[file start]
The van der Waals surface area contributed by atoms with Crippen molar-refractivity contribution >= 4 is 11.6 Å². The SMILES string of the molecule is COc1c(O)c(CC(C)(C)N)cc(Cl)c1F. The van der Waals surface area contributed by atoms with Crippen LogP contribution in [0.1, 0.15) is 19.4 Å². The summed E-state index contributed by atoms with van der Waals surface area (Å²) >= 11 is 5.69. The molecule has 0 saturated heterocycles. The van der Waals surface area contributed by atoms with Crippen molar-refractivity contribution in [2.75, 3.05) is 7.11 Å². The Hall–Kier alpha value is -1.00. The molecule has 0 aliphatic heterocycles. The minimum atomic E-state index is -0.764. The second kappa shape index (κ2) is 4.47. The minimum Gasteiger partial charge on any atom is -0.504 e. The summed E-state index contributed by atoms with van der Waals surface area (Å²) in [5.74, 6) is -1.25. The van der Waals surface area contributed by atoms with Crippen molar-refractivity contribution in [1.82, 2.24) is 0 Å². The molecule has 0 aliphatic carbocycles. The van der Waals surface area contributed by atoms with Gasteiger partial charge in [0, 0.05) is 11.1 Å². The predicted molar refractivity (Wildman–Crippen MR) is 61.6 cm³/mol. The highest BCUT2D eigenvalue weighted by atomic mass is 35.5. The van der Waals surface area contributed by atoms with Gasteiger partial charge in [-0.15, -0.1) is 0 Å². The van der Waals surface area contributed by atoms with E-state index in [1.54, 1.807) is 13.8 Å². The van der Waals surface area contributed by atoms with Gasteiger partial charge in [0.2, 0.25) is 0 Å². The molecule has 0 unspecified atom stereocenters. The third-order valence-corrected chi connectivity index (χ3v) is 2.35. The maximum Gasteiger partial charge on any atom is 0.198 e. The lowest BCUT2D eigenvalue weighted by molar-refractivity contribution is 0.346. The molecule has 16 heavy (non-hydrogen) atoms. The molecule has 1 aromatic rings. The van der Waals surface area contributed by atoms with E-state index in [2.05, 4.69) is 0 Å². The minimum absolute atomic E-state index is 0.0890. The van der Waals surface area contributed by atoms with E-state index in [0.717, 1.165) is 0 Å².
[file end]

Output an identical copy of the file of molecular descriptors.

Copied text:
The van der Waals surface area contributed by atoms with Crippen molar-refractivity contribution >= 4 is 11.6 Å². The SMILES string of the molecule is COc1c(O)c(CC(C)(C)N)cc(Cl)c1F. The van der Waals surface area contributed by atoms with Crippen LogP contribution in [0.1, 0.15) is 19.4 Å². The summed E-state index contributed by atoms with van der Waals surface area (Å²) >= 11 is 5.69. The molecule has 0 saturated heterocycles. The van der Waals surface area contributed by atoms with Crippen molar-refractivity contribution in [2.75, 3.05) is 7.11 Å². The Hall–Kier alpha value is -1.00. The molecule has 0 aliphatic heterocycles. The minimum atomic E-state index is -0.764. The second kappa shape index (κ2) is 4.47. The minimum Gasteiger partial charge on any atom is -0.504 e. The summed E-state index contributed by atoms with van der Waals surface area (Å²) in [5.74, 6) is -1.25. The van der Waals surface area contributed by atoms with Crippen molar-refractivity contribution in [1.82, 2.24) is 0 Å². The molecule has 0 aliphatic carbocycles. The van der Waals surface area contributed by atoms with Gasteiger partial charge in [0, 0.05) is 11.1 Å². The predicted molar refractivity (Wildman–Crippen MR) is 61.6 cm³/mol. The highest BCUT2D eigenvalue weighted by atomic mass is 35.5. The van der Waals surface area contributed by atoms with Gasteiger partial charge in [-0.15, -0.1) is 0 Å². The van der Waals surface area contributed by atoms with E-state index in [1.54, 1.807) is 13.8 Å². The van der Waals surface area contributed by atoms with Gasteiger partial charge in [0.2, 0.25) is 0 Å². The molecule has 0 unspecified atom stereocenters. The third-order valence-corrected chi connectivity index (χ3v) is 2.35. The maximum Gasteiger partial charge on any atom is 0.198 e. The lowest BCUT2D eigenvalue weighted by molar-refractivity contribution is 0.346. The molecule has 16 heavy (non-hydrogen) atoms. The molecule has 1 aromatic rings. The van der Waals surface area contributed by atoms with E-state index in [2.05, 4.69) is 0 Å². The minimum absolute atomic E-state index is 0.0890. The van der Waals surface area contributed by atoms with E-state index in [0.717, 1.165) is 0 Å².